Get That Cross Off the City Seal

Once again, we’ve hit the silly season for objections to religious symbols. This week, in response to a threatened lawsuit by the Freedom from Religion Foundation, the city of Steubenville, Ohio, decided to revise its official seal (left) to remove the silhouette of a local landmark, the chapel on the campus of Franciscan University. You see it? Take your time, it’s over there on the right. The problem was the cross on top of the chapel. According to FFRF, its depiction amounted to an establishment of religion under current Supreme Court case law, which forbids government from endorsing religion. Someone suggested depicting the chapel without the cross, but FFRF apparently objected to that, too. So, rather than face an expensive lawsuit it figured it would lose, the city caved and restored an older version of the seal (below). The old seal avoids endorsing religion, though it does seem to endorse wooden forts.

I’m not sure the city was correct in estimating its chances. True, many lower courts have ordered the removal of crosses from city seals under the endorsement test, but the cases are very fact specific. The key question is whether a reasonable observer would see an official endorsement of Christianity, rather than a reflection of a community’s history. For example, the Tenth Circuit held a few years ago that the city of Las Cruces, New Mexico, could retain crosses on its seal in light of the Read more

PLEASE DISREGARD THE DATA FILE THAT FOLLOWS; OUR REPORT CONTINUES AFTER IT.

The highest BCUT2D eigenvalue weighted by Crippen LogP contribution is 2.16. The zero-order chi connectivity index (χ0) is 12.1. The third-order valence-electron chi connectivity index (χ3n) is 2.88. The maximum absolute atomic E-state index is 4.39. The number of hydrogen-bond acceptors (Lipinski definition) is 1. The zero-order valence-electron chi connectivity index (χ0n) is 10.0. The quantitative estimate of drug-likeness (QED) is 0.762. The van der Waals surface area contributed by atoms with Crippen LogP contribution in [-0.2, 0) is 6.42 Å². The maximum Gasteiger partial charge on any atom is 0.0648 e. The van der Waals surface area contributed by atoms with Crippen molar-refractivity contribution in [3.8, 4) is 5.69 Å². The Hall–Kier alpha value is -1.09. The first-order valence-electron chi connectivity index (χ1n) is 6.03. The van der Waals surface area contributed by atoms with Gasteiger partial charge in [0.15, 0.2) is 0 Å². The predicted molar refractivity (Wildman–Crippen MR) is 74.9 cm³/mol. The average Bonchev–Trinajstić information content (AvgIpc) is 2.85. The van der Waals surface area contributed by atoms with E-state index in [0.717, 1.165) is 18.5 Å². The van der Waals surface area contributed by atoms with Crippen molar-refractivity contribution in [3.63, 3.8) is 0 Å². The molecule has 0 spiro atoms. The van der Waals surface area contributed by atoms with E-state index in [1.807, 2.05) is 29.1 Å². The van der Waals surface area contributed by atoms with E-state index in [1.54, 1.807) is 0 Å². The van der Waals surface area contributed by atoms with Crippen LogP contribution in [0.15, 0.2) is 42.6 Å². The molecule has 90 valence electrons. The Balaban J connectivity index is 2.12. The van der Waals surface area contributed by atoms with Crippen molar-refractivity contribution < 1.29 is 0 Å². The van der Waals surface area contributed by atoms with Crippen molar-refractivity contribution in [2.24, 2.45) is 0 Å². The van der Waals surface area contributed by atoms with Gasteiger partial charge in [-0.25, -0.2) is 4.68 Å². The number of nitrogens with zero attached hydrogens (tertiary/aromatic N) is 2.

Chick-fil-A and the Coming Clash

That was fast. Last week, Mayor Thomas Menino announced that, because of COO Dan Cathy’s comments in favor of traditional marriage, Boston would not allow Chick-fil-A to open any restaurants in that city. Chicago Mayor Rahm Emanuel followed with similar statements. “Chick-fil-A values are not Chicago values,” he declared. The response from commentators on both the left and right was uniform and swift. Government cannot deny licenses because businesses express political opinions with which government disagrees: that’s what the Free Speech Clause is about. By this week, Menino had backed down, and New York’s Mayor Mike Bloomberg, a supporter of same-sex marriage, had distanced his city from the anti-Chick-fil-A campaign. The crusade to shut down Chick-fil-A seems to have ended, at least for now.

Consumers have every right to organize a boycott because they disapprove of what a firm’s COO has to say. Such boycotts typically fail, however, because of collective action problems. It’s hard to organize these things; most consumers simply don’t care enough about politics to have it drive their purchasing decisions. In the 1990s, conservatives failed when they tried to boycott Disney because of its support for gay rights, and liberals failed when they tried to Read more